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Self dipping headlights should be next inline for neural net smarts

Discussion in 'Model 3: Driving Dynamics' started by Matt_NZ, Jan 2, 2020.

  1. Matt_NZ

    Matt_NZ Member

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    I've only had my Model 3 for a couple weeks now but I'm ready to declare the self dipping headlights more of an annoyance than a feature.

    It seems that if I'm not approaching the oncoming car directly then the car rarely dips the headlights for them. I'm sure it probably would eventually dip them but I'm not prepared to blind the oncoming vehicle long enough to find out :) Similarly, if the car I'm following is 100m or more ahead of me it doesn't appear to see them and turns on the high beams.

    I never experienced the wipers before they were updated with learnings from the neural net but from my experience with them they seem perfect. I think it's time Tesla put similar effort into the headlights now because right now as a polite road user I can't trust the self dipping feature.
     
  2. Kevy Baby

    Kevy Baby Dis-Member

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    I have nothing to add other than it took me a careful reading to understand what you meant by "Self dipping headlights." Here is the states, we refer to them as "low beams" (the "dipped" position) and "high beams" (the "blind the poor sap coming from the other direction" position).

    At least I think this is what you are referring to :D
     
    • Like x 2
  3. jboy210

    jboy210 Supporting Member

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    My Model X does great at this. I have never been flashed once by an oncoming driver. We just got a Model 3 and I assumed it would perform just as well, maybe not?
     
  4. BrandX

    BrandX Member

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    I agree with Matt. I found them to be "not considerate enough", so I've stopped using them. However, that was based on a single drive where the car didn't dip them in 3 or 4 situations where I thought it should have. Perhaps I should turn them back on and try once more.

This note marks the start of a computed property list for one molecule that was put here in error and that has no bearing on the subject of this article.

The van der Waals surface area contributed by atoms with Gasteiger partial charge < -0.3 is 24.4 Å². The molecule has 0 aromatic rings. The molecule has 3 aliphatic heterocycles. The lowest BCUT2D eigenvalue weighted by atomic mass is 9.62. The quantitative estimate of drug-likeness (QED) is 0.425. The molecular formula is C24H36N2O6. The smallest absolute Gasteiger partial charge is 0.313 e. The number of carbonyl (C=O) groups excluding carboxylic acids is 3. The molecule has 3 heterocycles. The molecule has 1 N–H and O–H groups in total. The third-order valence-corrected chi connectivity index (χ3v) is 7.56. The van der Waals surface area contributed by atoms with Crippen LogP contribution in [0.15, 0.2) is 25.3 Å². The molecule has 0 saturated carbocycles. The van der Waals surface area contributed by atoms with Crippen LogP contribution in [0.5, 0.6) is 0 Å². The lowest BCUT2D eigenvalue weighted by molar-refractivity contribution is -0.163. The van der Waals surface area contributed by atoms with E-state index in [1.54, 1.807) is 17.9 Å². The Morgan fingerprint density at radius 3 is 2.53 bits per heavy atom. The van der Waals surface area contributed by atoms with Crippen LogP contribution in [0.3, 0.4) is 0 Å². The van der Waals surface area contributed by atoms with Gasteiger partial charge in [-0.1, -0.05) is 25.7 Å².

5. Kevy Baby

    Kevy Baby Dis-Member

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    I should add that generally speaking, they seem to work well on my 3 - never been flashed once. And I have about 7,000 miles on my car.
     
  6. Kiwiadventure

    Kiwiadventure Member

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    I've found my M3 ok around Auckland larger area. When I drive my BMW with adductive high beam/low beam lighting I have the same problems as some have with Tesla vehicles lights when approaching drivers so I don't worry anymore and just drive. The approaching drivers are not being blinded they just believe the vehicle coming towards has brighter lights than Toyota's very poor lights.
     
  7. Matt_NZ

    Matt_NZ Member

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    Sorry yes, a bit of New Zealand slang there. Dipping your headlights here means switching to low beams :)

    The issues I'm observing could also be a quirk of the RHD conversion. It wouldn't be the first - it also seems to favour a phone key on the left of the car vs the right if there's a key available on both sides and applies the left phones driver profile
     
    • Like x 1
  8. flyhighboi20

    flyhighboi20 Member

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    The auto high beams on my M3 are horrible. They seem to not switch to low soon enough sometimes and I've had multiple times where they switched back and forth making the oncoming car flash their brights at me because they thought I was telling them their high beams were on. I've had multiple times when behind another car that the high beams will either come on or flash back and forth a couple times. It didn't take me long after getting my car to turn this feature off and has never been turned back on.
     
  9. Cycle11111

    Cycle11111 Member

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    We have been driving an MX and an M3 for 2 years now and find the auto high/low beam to be very good. If I was going to be biased I would say they are a tad over polite - ie dipping/ dimming sooner than needed
     
  10. ericem

    ericem Member

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    I'd say on the model x ap1 they work flawless and the way they switch increasing brightness is awesome.

    The model 3 however does a terrible job and often blinds oncoming and like flashing on a d off in a terrible way grabbing attention.
     
  11. Kevy Baby

    Kevy Baby Dis-Member

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    Please don't apologize - you've given me a new term!
     
  12. North75

    North75 Member

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    Hmm... I was wondering if it could be an issue with RHD conversion, but then others above with LHD are claiming it doesn't work well either.